Here's a some shots of Passchendaele. The first pair are two ariel shots of Passchendaele before and after the Third Battle of Ypres in 1917. Afterwards, there's nothing left but mud and craters. It's kind of mind-boggling. The others show the conditions that men lived and fought in.

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Life is a tragedy for those who feel, but a comedy to those who think. - Horace Walpole
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Re: The Great War

Post by Phenopath » Fri Oct 09, 2009 7:19 pm

Eric Marsh, you display superb cynicism. I am now conflicted, how can I reconcile this and the inanity of META-BRAINS! to determine my favourite Eric_Marsh drabble?

What increases the great horror of this war is what we now perceive as the naivety of the young soliders signing up to fight. Of course many never came back. In Britain this became a lost generation, there are countless examples of sporting or academic talent extinguished by the war, simliar to a catastrophic event in the fossil record.

In the UK we remember the first world war with poppies on Remembrance Day (duh), or by watching the last episode of Blackadder goes Fourth and crying.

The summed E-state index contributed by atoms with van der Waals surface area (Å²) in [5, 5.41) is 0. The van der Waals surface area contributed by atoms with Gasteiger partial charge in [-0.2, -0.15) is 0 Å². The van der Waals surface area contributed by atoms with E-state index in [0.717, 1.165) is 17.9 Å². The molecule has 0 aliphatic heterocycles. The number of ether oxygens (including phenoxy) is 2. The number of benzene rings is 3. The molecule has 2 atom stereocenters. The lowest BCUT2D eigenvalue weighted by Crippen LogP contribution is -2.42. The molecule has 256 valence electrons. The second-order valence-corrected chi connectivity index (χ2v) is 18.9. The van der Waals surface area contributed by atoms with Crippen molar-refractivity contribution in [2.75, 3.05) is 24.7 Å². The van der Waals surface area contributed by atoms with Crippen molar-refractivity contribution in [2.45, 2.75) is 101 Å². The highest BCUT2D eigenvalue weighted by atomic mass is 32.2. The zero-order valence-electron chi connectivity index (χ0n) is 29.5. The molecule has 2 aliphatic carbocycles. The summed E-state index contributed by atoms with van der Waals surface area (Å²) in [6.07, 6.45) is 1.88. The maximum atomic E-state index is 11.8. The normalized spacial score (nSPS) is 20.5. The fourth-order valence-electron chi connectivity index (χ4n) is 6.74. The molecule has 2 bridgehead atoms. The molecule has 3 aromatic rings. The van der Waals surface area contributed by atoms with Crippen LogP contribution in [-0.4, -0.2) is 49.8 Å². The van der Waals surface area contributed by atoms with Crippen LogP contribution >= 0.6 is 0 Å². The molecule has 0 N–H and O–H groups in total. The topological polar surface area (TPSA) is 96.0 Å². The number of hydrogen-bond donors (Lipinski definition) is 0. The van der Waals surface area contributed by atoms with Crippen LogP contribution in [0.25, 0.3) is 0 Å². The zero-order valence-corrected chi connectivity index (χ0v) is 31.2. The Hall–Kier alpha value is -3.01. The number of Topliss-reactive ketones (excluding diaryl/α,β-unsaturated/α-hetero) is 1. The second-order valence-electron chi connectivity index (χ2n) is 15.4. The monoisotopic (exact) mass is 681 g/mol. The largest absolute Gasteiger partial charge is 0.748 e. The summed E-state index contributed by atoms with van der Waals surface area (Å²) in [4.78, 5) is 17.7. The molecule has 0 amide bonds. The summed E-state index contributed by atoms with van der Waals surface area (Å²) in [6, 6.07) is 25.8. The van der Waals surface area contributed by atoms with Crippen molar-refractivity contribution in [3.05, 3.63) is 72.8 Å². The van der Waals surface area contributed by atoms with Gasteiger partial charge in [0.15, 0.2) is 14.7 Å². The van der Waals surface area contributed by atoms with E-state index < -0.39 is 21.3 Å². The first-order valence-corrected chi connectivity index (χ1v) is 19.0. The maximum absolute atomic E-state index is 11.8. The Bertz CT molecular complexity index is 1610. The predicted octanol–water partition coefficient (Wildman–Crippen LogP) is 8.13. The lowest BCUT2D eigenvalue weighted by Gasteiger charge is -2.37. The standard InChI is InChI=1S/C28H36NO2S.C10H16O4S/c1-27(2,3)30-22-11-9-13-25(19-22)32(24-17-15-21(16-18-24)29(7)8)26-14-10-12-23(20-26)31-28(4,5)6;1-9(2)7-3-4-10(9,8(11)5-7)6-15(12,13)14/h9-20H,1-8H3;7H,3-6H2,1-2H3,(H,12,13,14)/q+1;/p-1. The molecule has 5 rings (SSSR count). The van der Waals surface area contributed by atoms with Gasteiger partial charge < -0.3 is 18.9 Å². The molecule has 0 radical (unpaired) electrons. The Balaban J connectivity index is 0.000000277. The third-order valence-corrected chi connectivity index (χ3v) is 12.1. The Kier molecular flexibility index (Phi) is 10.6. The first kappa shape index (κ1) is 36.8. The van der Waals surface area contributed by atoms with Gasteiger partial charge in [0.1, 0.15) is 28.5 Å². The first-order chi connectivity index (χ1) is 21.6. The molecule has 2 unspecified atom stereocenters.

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Re: The Great War

Post by eric_marsh » Fri Oct 09, 2009 7:37 pm

Phenopath,

Though I'm not quite sure that I have, I apologize if I have offended you with this story.

I've been thinking for a while about a way to write about the First World War, which I have been doing a great deal of reading about as of late. I don't mean to denigrate the men who sacrificed in the war. I do believe that the Great War, as is often the case with many wars, was a monument to human stupidity. I don't make this statement in regards to the common man who had to serve but rather to the powers that quite unnecessarily unleashed the dogs of war.

As for my being a cynic, I can't argue with you on that point. I'm in my mid-fifties now and I've seen enough so that while I admire the good in humanity, I more often expect to see the bad.

Incidentally, I've read a number of reports about the humanity of those in the trenches that reached out for brief moments of companionship to those on the other side. That was a fine example of the better side of human nature. However their officers quickly put an end to such behavior. Regardless, it seems that no matter whether we try to be good or evil, our actions often have consequences that we could never have anticipated, as can be seen by the story of Pvt. Henry Tandy (http://www.worldwar1.com/heritage/hitler2.htm" onclick="window.open(this.href);return false)

ciao,

Eric
Life is a tragedy for those who feel, but a comedy to those who think. - Horace Walpole
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Re: The Great War

Post by Phenopath » Fri Oct 09, 2009 8:14 pm

No Eric, there was no offence whatsoever.

I like the story a lot, it is peversity of the reactions which are excellently cynical. The pathos of the first world war is well documented, this is 100 word mirror upon our modern world view.